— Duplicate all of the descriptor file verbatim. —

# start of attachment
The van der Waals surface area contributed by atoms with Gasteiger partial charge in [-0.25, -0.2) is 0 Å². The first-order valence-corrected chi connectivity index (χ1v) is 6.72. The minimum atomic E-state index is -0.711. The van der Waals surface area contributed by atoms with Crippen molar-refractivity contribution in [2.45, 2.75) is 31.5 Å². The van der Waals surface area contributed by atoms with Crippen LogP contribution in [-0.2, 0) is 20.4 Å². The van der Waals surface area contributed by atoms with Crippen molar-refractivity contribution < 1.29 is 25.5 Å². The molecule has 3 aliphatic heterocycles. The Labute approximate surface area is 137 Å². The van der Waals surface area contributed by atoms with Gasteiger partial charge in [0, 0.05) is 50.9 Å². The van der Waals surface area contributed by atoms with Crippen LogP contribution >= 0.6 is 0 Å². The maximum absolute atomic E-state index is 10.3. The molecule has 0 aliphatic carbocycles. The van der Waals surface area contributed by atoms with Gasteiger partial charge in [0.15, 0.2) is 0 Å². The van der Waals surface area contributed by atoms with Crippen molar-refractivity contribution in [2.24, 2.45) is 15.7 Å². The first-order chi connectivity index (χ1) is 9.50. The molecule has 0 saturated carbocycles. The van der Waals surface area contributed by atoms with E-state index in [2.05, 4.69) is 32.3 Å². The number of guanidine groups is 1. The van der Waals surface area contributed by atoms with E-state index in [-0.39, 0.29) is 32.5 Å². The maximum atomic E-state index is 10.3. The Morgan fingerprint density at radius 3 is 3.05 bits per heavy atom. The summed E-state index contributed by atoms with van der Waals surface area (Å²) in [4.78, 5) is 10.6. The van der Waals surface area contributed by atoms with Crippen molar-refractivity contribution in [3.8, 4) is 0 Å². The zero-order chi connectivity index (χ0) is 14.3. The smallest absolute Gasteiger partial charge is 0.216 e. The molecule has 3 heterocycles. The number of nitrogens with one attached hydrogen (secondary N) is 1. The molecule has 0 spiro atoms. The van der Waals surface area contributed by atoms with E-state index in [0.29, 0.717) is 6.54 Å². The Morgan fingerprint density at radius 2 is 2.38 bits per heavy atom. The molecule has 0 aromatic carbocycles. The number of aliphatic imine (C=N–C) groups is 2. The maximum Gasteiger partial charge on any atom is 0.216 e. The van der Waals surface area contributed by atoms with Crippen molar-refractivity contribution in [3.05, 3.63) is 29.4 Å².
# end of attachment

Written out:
The van der Waals surface area contributed by atoms with Gasteiger partial charge in [-0.25, -0.2) is 0 Å². The first-order valence-corrected chi connectivity index (χ1v) is 6.72. The minimum atomic E-state index is -0.711. The van der Waals surface area contributed by atoms with Crippen molar-refractivity contribution in [2.45, 2.75) is 31.5 Å². The van der Waals surface area contributed by atoms with Crippen LogP contribution in [-0.2, 0) is 20.4 Å². The van der Waals surface area contributed by atoms with Crippen molar-refractivity contribution < 1.29 is 25.5 Å². The molecule has 3 aliphatic heterocycles. The Labute approximate surface area is 137 Å². The van der Waals surface area contributed by atoms with Gasteiger partial charge in [0, 0.05) is 50.9 Å². The van der Waals surface area contributed by atoms with Crippen LogP contribution >= 0.6 is 0 Å². The maximum absolute atomic E-state index is 10.3. The molecule has 0 aliphatic carbocycles. The van der Waals surface area contributed by atoms with Gasteiger partial charge in [0.15, 0.2) is 0 Å². The van der Waals surface area contributed by atoms with Crippen molar-refractivity contribution in [2.24, 2.45) is 15.7 Å². The first-order chi connectivity index (χ1) is 9.50. The molecule has 0 saturated carbocycles. The van der Waals surface area contributed by atoms with E-state index in [2.05, 4.69) is 32.3 Å². The number of guanidine groups is 1. The van der Waals surface area contributed by atoms with E-state index in [-0.39, 0.29) is 32.5 Å². The maximum atomic E-state index is 10.3. The Morgan fingerprint density at radius 3 is 3.05 bits per heavy atom. The summed E-state index contributed by atoms with van der Waals surface area (Å²) in [4.78, 5) is 10.6. The van der Waals surface area contributed by atoms with Crippen molar-refractivity contribution in [3.8, 4) is 0 Å². The zero-order chi connectivity index (χ0) is 14.3. The smallest absolute Gasteiger partial charge is 0.216 e. The molecule has 3 heterocycles. The number of nitrogens with one attached hydrogen (secondary N) is 1. The molecule has 0 spiro atoms. The van der Waals surface area contributed by atoms with E-state index in [0.29, 0.717) is 6.54 Å². The Morgan fingerprint density at radius 2 is 2.38 bits per heavy atom. The molecule has 0 aromatic carbocycles. The number of aliphatic imine (C=N–C) groups is 2. The maximum Gasteiger partial charge on any atom is 0.216 e. The van der Waals surface area contributed by atoms with Crippen molar-refractivity contribution in [3.05, 3.63) is 29.4 Å².